Update from Finland
By: Pauli Immonen

Recards from Darkness. The beautiful Finnish Summer Season has for some time been quite dark because there is not snow yet. It tendsw to rain every second day like in UK.
The 2011 Season has almost past. One interesting regatta is still on Schedule. The Naantali on the Rocks race. It will be on the 10th of December. Last year we could not have it because of ice cover on the race area. This year looks promising. The weather seems warm enough in order to keep the ice away.
In Finland we had the National team Championships in mid May in Tampere. The Naantali Team Janne Laine and Pauli Immonen won the event after very tight racing.
The Finnish National Championships were held in Naantali. Rikard Bjurstöm won the Championships once again after relatively tight racing against Jan Forsblom. Over all we had 28 participants in the regatta.
The ranking series was altogether 6 races. and ten boats participated to all of them. After a very tight series Janne Laine won the series. Rikard was second and Per Strömman was third. Over all we had 32 participants in the series.
The worlds held in Ålesund were quite successful for Finnish sailors. As Marko Dahlberg won silver and Rikard Bjurström won Bronze the result is extremely good. Additionally there were 4 more sailors among the 20 best.
The 2012 Season will be interesting. When I write this the final program is still slightly open. However the main races have been decided and the calendar can be read from our home web pages:
The interesting period will be the 10 days starting with:
· open Finnish Championships in Kokkola 27-29 of July.
· After the Championships Rikard has promised to arrange an intense training wee in Tampere 30th.7.-3rd.8.
· Continuing with Ranking regatta in lake Näsijärvi 4th-5th of August.
Our plan is to invite everybody to race and train in Finland before the Seasons top events The Olympics and the Worlds in Italy.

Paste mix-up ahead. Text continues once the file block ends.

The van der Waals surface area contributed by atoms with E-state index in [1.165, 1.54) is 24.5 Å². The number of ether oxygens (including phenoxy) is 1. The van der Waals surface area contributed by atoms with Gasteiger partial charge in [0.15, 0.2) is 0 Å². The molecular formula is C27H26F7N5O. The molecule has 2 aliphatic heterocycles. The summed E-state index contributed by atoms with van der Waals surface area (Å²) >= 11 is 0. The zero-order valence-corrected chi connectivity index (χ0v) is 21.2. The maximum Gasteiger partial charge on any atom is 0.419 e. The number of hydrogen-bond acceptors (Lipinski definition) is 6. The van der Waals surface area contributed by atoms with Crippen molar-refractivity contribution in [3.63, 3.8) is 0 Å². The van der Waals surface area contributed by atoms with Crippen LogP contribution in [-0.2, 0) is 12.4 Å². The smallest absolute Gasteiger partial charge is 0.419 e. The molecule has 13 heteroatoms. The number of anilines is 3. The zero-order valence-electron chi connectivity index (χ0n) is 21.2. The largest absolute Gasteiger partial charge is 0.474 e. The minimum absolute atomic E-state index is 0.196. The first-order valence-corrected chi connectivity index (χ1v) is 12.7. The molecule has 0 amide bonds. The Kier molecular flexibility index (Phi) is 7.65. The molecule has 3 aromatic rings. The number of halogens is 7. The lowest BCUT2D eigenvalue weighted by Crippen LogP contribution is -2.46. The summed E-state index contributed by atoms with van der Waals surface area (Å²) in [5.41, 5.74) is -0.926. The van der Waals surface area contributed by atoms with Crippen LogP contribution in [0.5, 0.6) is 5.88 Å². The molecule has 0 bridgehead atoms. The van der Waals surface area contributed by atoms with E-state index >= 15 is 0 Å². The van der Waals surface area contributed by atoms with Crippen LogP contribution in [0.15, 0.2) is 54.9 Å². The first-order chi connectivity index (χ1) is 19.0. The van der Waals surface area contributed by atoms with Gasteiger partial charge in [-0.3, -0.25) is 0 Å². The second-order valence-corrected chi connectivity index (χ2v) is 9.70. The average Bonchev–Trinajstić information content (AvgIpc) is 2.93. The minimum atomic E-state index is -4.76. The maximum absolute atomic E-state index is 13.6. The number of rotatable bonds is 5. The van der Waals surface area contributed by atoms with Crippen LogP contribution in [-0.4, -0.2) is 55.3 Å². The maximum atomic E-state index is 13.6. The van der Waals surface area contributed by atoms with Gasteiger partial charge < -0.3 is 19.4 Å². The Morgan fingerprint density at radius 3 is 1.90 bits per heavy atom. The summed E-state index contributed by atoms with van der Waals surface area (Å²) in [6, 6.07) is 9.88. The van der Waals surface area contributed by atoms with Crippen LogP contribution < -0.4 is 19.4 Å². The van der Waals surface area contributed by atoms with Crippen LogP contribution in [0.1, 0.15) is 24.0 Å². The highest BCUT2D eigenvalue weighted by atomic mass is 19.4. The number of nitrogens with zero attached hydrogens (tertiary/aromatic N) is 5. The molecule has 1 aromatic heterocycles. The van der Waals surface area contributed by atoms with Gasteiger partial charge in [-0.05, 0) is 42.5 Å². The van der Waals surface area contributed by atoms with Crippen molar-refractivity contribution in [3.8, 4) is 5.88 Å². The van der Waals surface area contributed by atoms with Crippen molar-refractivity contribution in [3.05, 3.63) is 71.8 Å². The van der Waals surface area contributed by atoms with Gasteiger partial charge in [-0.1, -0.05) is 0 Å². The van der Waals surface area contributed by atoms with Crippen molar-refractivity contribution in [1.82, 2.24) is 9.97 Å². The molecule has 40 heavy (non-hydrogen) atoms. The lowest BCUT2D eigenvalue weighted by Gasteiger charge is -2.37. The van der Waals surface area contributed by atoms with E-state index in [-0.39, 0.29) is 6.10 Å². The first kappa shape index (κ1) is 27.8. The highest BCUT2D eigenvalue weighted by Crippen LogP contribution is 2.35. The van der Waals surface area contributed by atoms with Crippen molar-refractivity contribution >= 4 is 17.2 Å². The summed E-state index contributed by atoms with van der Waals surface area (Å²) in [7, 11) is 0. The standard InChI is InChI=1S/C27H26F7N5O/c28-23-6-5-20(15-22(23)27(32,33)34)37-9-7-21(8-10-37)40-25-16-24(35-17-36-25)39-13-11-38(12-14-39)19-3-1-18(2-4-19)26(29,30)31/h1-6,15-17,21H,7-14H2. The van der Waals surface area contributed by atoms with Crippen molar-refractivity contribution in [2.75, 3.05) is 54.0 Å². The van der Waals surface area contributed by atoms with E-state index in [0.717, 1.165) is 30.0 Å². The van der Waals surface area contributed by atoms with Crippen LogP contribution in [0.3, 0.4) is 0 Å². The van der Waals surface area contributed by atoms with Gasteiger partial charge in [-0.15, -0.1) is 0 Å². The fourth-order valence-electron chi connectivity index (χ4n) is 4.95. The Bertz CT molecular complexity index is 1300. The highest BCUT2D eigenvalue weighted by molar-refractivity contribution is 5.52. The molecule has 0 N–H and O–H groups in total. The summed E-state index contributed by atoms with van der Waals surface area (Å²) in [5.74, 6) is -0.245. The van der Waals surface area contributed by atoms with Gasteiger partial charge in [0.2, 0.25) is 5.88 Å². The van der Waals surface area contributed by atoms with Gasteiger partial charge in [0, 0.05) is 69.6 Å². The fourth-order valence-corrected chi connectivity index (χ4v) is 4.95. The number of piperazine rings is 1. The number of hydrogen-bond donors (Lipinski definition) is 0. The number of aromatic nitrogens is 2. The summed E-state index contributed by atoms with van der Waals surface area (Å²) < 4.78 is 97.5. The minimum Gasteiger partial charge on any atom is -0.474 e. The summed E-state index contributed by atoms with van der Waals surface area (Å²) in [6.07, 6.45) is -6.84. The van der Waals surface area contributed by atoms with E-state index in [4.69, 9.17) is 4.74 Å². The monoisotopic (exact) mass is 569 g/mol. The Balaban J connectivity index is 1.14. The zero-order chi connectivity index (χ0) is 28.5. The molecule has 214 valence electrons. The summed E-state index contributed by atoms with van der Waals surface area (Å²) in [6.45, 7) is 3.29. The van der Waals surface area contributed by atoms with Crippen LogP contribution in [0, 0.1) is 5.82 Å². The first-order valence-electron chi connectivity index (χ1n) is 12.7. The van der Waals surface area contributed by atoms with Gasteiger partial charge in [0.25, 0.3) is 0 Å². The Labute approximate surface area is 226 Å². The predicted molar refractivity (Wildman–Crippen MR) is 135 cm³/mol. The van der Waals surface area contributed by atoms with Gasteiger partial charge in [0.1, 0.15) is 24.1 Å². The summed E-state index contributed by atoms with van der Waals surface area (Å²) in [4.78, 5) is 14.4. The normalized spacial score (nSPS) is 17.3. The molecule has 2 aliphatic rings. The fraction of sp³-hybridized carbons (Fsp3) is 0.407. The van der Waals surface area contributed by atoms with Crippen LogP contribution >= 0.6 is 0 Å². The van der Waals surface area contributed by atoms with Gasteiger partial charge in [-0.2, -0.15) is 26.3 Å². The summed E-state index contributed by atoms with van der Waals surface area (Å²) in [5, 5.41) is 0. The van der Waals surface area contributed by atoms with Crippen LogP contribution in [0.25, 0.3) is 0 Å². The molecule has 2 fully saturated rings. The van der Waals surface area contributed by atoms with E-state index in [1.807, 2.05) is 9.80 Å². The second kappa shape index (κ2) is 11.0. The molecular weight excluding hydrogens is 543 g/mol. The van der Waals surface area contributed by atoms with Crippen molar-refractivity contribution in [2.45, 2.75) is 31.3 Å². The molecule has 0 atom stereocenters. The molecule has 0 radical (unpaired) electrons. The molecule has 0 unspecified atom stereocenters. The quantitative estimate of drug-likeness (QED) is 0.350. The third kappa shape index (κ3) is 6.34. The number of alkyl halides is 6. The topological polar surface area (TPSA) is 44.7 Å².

So everybody who read this you are welcome to Finland.



Nigist Legesse Sewnnet was born in Addis Ababa, Ethiopia. She was a happy and healthy little girl, until she was diagnosed with polio at age 4, which resulted in limited physical ability for the rest of her life. .
Nigist quickly understood her challenge and designed her own road map for life. With the help of loving and caring family, she set off on her vibrant life journey which would take her to Sienna, Italy to study Italian language and modern arts and then on to Rome to study computer programming.
She immigrated to Canada in 1992 and enrolled in Centennial College to further her computer programming skills. She was employed by Scotiabank and then Syncor, where she worked for the remainder of career.
Nigist had the opportunity to learn sailing through the Disabled Sailing Association of Ontario (DSAO) and began to participate in competitive

sailing. She became the first Ethiopian and the only female Canadian sailor who made an attempt to qualify for the 2.4mR class boats at the 2008 Paralympics.
Actively involved in DSAO, Nigist was a DSAO Past Commodore, board member, volunteer, ambassador, inspiration and friend to many. She was an active member of the Ontario Sailing Team and raced in 2.4mRs, Martin 16s, Hobbie 16s and any other boat, if given the chance.
When not sailing, Nigist persued a number of land-based hobbies including ceramics, stained glass work and music. She was also a remarkable swimmer and had learned to ski and glide.
She was known, cherished and respected by all and had friends throughout the world. Nigist was the centre of her family and played a vital role in pulling everyone together. She came to the end of her journey on March 1, 2011. She is survived by 2 brothers, many nephews and nieces and friends.